Jill Boughton
Freelance Writer
December 21, 2017 // Local

Filipino community celebrates Simbang Gabi at St. Therese

Jill Boughton
Freelance Writer

“Mabuhay!” Bishop Kevin C. Rhoades urged a packed St. Therese, Little Flower Church, South Bend, on Gaudete Sunday. The word is Tagalog for “Rejoice,” one of several phrases Bishop Rhoades used at the beginning of the 5:30 p.m. Mass on Saturday, Dec. 16. Linguistic coaching was provided by Father Enno Dengo, CP, a Ph.D. candidate at the University of Notre Dame who has been eager to share his traditions and introduce the bishop to his countrymen. 

Click here for more photos from the event.

“There’s nothing exotic about the Mass itself,” Father Dengo explained of the evening’s liturgy. “What’s special is the fervor with which we celebrate.”

In the Philippines, Simbang Gabi is a novena; nine Masses taking place from Dec. 16 through Christmas Eve. They are traditionally celebrated at 4 a.m. to accommodate farmers who need to be in the fields by the break of dawn; in fact, “Simbang Gabi” means “Night Mass.” An alternative name, in Spanish, is “Misa de Gallo” or “Mass of the Rooster.”

St. Therese, Little Flower Church, South Bend, was packed Dec. 16 for a traditional Simbang Gabi Mass celebrated by Bishop Kevin C. Rhoades. — Derby Photography

In the 17th century the Church in the Philippines received a “rescript” or permission from the Vatican, to anticipate the celebration of Christmas in this way, using white vestments and singing “Christ is born” before the end of Advent — just for these pre-dawn novena Masses. Expatriates in the northern latitude usually compress the celebration into a single evening Mass, followed by a feast in the parish hall.

People of Philippine origin are active in several area parishes of the Diocese of Fort Wayne-South Bend, but came together at Little Flower for this occasion — the fourth year they have done so. Many men wore embroidered shirts, and the women had colorful dresses with butterfly sleeves. Women in the enthusiastic choir directed by Mariflor Royeca wore gold-trimmed black dresses with large red corsages. Songs, readings and prayers alternated between English and Tagalog.

While he was studying in Rome 30 years ago, Bishop Rhoades was present at the canonization of Lorenzo Ruiz, the Philippines’ first recognized saint. He said he also admires St. Pedro Calungsod, a missionary catechist who was martyred as a teenager.

Young ladies perform a traditional dance following the Mass. A dinner and several forms of entertainment took place, all of which reflected the Filipino culture.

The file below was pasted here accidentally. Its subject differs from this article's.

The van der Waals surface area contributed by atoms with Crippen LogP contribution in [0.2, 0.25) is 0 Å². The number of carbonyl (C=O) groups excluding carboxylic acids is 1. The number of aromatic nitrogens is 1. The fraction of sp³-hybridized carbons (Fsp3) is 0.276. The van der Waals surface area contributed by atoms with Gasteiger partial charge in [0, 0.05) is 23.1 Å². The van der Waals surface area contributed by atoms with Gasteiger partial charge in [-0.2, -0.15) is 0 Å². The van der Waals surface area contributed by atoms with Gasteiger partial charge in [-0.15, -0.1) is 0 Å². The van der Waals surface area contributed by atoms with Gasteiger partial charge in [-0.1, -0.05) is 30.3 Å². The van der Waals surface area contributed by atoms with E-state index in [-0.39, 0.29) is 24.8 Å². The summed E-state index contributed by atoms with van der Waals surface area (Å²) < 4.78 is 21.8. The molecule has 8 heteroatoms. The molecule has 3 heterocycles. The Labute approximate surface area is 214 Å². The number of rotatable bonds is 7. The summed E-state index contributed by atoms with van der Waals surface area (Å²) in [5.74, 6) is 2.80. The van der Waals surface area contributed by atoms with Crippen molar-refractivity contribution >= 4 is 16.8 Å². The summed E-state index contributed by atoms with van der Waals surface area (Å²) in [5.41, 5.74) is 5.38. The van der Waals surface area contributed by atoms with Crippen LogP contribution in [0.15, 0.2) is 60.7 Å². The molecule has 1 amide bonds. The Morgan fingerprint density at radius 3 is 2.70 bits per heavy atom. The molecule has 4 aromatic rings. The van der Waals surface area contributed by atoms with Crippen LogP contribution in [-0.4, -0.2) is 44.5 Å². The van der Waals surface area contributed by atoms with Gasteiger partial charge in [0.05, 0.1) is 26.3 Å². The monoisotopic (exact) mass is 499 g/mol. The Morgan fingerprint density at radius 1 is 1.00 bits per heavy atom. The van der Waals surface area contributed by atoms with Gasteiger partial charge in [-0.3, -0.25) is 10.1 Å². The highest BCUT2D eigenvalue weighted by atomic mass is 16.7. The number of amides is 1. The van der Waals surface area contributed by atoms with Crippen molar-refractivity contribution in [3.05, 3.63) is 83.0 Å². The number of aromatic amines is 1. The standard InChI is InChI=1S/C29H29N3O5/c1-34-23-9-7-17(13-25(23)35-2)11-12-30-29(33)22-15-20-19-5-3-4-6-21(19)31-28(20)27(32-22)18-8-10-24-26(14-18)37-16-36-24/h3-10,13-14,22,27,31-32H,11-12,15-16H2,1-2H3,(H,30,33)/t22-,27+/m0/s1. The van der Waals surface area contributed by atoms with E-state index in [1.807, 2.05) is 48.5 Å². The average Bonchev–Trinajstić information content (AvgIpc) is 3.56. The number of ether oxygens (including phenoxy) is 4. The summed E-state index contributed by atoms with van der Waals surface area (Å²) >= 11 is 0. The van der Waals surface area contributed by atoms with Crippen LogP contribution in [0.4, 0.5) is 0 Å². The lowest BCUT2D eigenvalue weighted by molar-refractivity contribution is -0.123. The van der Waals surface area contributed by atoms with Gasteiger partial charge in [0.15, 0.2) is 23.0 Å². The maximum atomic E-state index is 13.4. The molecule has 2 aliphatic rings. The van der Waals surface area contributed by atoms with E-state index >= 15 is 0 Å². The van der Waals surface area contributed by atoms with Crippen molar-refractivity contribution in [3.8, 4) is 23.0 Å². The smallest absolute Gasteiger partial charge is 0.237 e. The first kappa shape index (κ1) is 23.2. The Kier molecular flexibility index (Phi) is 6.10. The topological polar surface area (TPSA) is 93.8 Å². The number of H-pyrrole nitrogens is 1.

Underlining the Gaudete theme, Bishop Rhoades encouraged the faithful to journey with Mary and Joseph, and he pointed out that the angel’s first word to Mary is better translated “Rejoice” than “Hail.” He also quoted Pope Benedict XVI: “Joy is the true gift of Christmas” — and Pope Francis: “Don’t be a sourpuss.” Bishop Rhoades was pretty sure, he said, that that particular word hadn’t appeared in an official Church document before the current pontiff.

The Simbang Gabi tradition expresses the joy of the Catholic faith and the joy of the Gospel, as we rejoice that the Lord is near, Bishop Rhoades told the worshippers during his homily. “We rejoice in the greatest gift we could ever receive, the gift of Jesus Christ as our Savior. Today, Gaudete Sunday, the Church invites us to rejoice. As Pope Benedict XVI once said: “Joy is the true gift of Christmas.”

In the second reading of the day, St. Paul wrote to the Thessalonians, also saying, “Rejoice always.” “Rejoice always! That is the Christian invitation. Yet we know that with life’s problems and challenges, it is not always easy to live in joy,” the bishop said. “St. Paul gives us some tips on how to live in joy. He writes: ‘Pray without ceasing. In all circumstances give thanks …’. Joy is a fruit of the Holy Spirit. When we pray, when we are thankful, the Holy Spirit gives us joy.

“On this Gaudete Sunday, let us think about our lives and heed God’s invitation to joy,” he continued. “We’re called, Pope Francis says, to be messengers of the joy of the Gospel. In the world, there is often a lack of joy. To be messengers of joy, we must first experience the joy of the Gospel in our own hearts. This means listening with faith and perseverance to the Word of God. It means allowing ourselves to experience the love of God and His consolation in our life. Only then can we bring that joy to others.

“The joy of Christmas, the joy of the Gospel, is meant for all. This is the joy we should mean when we say to others: ‘Merry Christmas!’ It is much more than a happy holiday. It is not something fleeting and transitory. It is the joy of God’s amazing love, the joy of God who comes as a tiny infant lying in a manger. This is the joy of the Simbang Gabi celebration,” the bishop concluded.

After Mass the worshippers not only enjoyed a “salo-salo,” or “shared meal” featuring traditional foods, but extended their hospitality to others. Participants at the meal were shepherded into line by Virginia Coloma, who happened to be celebrating her 74th birthday. She has only been in the United States for six years, she said; but she seemed to know everyone in the room. She put the number of meal guests at 400.

Entertainment was provided by several groups: guests from LaPorte; a Youth for Life group associated with the Couples for Christ movement; and 11 tiny angels complete with wings and halos, who stole the show with their mime and movement to the song “Happy Birthday, Jesus.” Dancers in a variety of colorful costumes performed traditional dances from several different islands, using poles parasols, fans, flower wreaths, scarves and baskets worn on their heads.

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